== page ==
A sub-transmission network, consisting of transmission lines at 66 kV and 132 kV are used to deliver power received from EHV network to various distribution substations. Finally, a distribution network consisting of lines at less than 66 kV are used to transfer power to each consumer.
A large power system may also be connected to neighbouring power systems via ac transmission lines or dc links. The power exchange between such neighbours is usually regulated (you will learn how this is done later).
"Except for a few islands and some small isolated systems, the entire electric grid in North America is really one big circuit. The humble wall outlet is actually a gateway to one of the largest and most complex objects ever built. The grid encompasses billions of individual components, tens of millions of miles of wire and thousands of individual generators " - Thomas Overbye, Reengineering the Electric Grid, American Scientist, 2000, Vol. 88, Iss. 3.
The Indian Power Grid is not quite as big as North American power systems, but still has a large generating capacity of about 100 GW (100,000 MW). It is actually made up of three synchronised grids:
→ Northern Regional Grid
→ Southern Regional Grid
→ Western + Eastern + North-eastern Regional (WR-ER-NER) Grid
A synchronised grid implies that the generators in that grid are connected to one another by at least one AC transmission path. This also means that the synchronous generators in that grid are all operating at the same electrical frequency (what happens if they do not ?).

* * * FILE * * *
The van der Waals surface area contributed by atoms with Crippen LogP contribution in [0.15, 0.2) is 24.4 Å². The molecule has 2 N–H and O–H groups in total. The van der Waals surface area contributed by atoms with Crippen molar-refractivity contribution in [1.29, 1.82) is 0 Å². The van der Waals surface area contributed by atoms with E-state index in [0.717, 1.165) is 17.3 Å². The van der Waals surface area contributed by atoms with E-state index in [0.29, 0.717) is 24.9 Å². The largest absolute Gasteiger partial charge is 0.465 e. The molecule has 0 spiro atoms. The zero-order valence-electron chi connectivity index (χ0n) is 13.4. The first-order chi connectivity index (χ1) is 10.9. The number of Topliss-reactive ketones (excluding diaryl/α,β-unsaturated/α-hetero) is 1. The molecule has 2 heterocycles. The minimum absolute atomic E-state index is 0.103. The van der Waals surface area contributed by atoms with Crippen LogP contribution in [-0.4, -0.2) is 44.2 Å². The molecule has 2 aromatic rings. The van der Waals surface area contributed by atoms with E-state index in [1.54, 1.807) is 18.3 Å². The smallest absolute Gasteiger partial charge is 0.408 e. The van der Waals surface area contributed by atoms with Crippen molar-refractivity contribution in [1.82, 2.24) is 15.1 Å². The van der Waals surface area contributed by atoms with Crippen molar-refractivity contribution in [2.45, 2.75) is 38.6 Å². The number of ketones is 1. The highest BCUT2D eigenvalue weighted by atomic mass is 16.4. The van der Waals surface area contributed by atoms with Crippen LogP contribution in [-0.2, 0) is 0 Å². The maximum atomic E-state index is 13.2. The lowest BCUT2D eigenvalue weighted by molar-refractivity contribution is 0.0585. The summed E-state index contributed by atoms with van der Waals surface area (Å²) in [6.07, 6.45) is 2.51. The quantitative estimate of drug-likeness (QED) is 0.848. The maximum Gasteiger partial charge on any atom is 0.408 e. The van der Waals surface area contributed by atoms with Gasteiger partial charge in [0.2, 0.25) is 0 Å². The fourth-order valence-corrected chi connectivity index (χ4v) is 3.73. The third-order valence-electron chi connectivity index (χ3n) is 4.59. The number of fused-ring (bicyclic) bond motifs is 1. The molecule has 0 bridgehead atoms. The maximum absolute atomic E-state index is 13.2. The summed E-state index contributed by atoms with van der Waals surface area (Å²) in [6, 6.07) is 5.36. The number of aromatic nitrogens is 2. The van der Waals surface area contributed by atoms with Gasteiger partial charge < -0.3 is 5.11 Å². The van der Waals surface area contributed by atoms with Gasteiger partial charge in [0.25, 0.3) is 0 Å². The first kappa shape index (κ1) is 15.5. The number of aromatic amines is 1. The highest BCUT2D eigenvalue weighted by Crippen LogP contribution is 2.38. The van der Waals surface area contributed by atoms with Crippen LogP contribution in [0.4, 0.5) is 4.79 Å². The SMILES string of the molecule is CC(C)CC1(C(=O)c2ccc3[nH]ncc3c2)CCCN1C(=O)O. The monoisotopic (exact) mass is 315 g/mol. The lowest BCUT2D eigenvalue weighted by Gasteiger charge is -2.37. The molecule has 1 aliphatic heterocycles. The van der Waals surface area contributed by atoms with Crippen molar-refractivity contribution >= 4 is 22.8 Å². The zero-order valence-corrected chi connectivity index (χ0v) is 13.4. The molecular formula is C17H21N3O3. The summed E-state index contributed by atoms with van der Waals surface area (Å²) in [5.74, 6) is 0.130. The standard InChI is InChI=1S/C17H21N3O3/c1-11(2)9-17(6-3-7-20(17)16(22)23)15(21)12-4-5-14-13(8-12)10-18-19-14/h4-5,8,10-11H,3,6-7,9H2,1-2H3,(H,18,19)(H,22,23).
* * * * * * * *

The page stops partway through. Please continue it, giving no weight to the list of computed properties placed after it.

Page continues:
For a well designed and operated system, inter-connected synchronous generators are seen to "stick together" in synchronism (by virtue of the physical equations which govern their motion). However they may lose synchronism if subjected to large disturbances. A generator when connected to a power system has to be connected by a special procedure known as 'synchronisation'. You will learn some of these things in forthcoming lectures.
A load can be connected in a synchronous grid by simply connecting it in shunt (after suitable voltage transformation using transformation and ensuring that the system is capable of servicing that extra load).
Did you know? In the WR-ER-NER grid, a synchronous machine in Panandhro Thermal Power Station (Kutch, Gujarat) operates "in synchronism" with Ranganadi, a hydro-generator in Arunachal Pradesh, a distance of more than 2000 km!
There may be a very small number of induction generators in a synchronous grid. Induction generators do not run at synchronous speed and are sometimes used in conjunction with wind turbines. However, since induction generators always absorb reactive power, they are limited to small applications wherein reactive power is supplied externally by capacitors and synchronous generators.
The three synchronous grids in India have the same nominal frequency (50Hz) but may not operate exactly at the same frequency. They are operated independently. However, the synchronous grids are connected by DC links which allow for a limited and controlled power exchange. It is planned to make a national grid consisting of large capacity links between all grids in the future ( why is there such a high degree of interconnection?).